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had hitherto been; bow I knew nothing It tears my heart. Why wasn't it made of father or mother ; how my uncle had bigger?' been everything to me, had taught me Perhaps that is just what is now being everything, had helped me to love what done with it,” he answered. was good and hate what was evil, had " I hope it may," I returned.

" But it made me know and love good books, and is time I went in." turn away from foolish ones. In short, I “Shall I not see you again tomorrow made him feel that all his mother had not evening?” he asked. been to him, my uncle had been to me; “ No," I answered. “ You have helped and that it would take a long time to make me to see what is right. It is clear to me me as much indebted to a husband as I must not see you again till I have already I was to my uncle. Then I put told my uncle everything." my question :

“ You do not mean for weeks and weeks “What would you think of me,” I said, – till he is well enough to be brought “ if I were to have a secret from an uncle home! How am I to live till then ? " like that?"

" As I shall bave to live. But I hope "If I had an uncle like that,” he an- it will be but for a few days. Only then swered, “ I would sooner have my throat much will depend on what my uncle cut than keep anything from him.” thinks."

“I'm so glad," I cried. “ You side with “ Will he decide for you wbat you are my conscience ! He shall be told the to do?" minute he is able to hear it.

But you un

“ Yes - I think so. Perhaps if he derstand it is just my love for my uncle were that makes it hard to tell him ? It has I was on the point of saying, " like your the look of turning away from him to love mother, I would act for myself ; " but I another."

stopped in time — or hardly. for í fear he “ It has that look, but I trust it is only a saw what I just saved myself from. Never, look. Anyhow he knows that such things then or after, did he once press me to must be; and the more he is a good man complete an interrupted sentence. and a gentleman the less will he be pained But he looked so sad, that I felt driven that we should love one another."

to say a word more. “I am sure of all that," I replied. “I " I don't think there is any good,” I ream only afraid that he may never have marked, "in resolving what you will or been in love himself, and so does not will not do, before the occasion appears, koow how it feels, and, not understanding compelling, decision. I will try to do it, may think I have forsaken him for what is right. I cannot promise anything you."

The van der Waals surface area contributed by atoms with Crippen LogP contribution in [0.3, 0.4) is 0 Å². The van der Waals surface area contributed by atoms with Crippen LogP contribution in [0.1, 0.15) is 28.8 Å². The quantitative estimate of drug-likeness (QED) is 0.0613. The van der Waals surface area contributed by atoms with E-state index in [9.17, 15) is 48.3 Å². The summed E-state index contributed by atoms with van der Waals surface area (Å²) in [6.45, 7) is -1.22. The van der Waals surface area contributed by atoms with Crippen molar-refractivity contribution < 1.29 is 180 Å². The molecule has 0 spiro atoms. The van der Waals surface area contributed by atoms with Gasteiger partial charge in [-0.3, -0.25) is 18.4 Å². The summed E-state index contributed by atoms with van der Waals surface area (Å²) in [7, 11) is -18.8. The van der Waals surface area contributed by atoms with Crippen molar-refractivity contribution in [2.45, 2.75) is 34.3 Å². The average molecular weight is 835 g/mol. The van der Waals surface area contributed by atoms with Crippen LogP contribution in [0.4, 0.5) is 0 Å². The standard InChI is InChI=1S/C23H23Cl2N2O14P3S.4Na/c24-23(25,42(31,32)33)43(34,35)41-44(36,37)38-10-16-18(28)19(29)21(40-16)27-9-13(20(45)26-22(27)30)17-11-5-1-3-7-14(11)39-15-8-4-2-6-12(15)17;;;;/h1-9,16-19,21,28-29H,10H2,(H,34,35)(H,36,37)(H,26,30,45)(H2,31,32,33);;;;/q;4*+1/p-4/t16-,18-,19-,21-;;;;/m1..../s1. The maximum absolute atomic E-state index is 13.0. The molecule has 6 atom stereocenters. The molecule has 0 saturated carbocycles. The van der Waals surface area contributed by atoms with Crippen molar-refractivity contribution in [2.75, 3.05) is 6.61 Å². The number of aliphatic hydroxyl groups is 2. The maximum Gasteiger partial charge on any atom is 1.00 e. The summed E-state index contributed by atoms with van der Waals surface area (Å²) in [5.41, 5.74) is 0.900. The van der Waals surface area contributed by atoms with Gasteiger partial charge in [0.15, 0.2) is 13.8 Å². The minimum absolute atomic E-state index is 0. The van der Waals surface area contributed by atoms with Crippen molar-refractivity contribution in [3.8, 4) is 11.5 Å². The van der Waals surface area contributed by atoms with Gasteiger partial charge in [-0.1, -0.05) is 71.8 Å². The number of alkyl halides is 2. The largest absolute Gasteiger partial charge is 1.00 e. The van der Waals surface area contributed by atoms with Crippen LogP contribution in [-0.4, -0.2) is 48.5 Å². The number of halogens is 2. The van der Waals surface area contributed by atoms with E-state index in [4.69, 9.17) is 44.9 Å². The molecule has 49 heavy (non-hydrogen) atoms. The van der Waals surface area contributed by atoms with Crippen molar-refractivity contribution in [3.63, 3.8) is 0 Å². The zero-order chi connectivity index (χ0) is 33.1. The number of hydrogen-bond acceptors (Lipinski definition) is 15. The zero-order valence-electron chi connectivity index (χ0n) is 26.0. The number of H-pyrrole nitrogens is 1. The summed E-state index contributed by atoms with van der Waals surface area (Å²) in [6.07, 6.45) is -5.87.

without knowing what my uncle thinks." “ Have you been always together?”

We rose.

He took me in his arms for “No; I have been a good deal alone. a moment, and we parted with the underHe has always given me perfect liberty.' standing that I was to write to him as

** Then he could live without you?” soon as I had spoken with my uncle.

56 Yes, indeed. He would be a poor creature that could not live without an. other!”

He said nothing, and I added, “He often goes out alone without me The certainty with which I now saw so sometimes in the darkest midnights." far, was a wonder to me. So was the ease * Then be sure he knows what love is of my mind, pow I had resolved, on the

or at least will understand when you first opportunity, to make my uncle actell him. But, if you would rather, I will quainted with what I had done. I might tell him."

be in doubt about revealing my thoughts; “I could not have any one, even you, I could be in pone about revealing my uncle any news about me."

actions. I found also that it was much You are right. When will you tell less appalling, somehow, to tell what I him ? "

had done, than to tell what I was feeling. " I cannot be sure. I would go to him I may here be allowed to remark, in to-morrow, but they will not let me until addition, how much easier an action is he has got a little over this accident.” | when immediately demanded, than it Then I told John what had happened. “It seems while it lies in the contingent fuis dreadful to think how he must have ture – when the thing is before you in its suffered," I said, “and how much more I reality, and not as a mere thought-spectre. should have thought about it but for you. | The thing itself and the idea of it are two

CHAPTER XV.

THE TIME BETWEEN.

tell my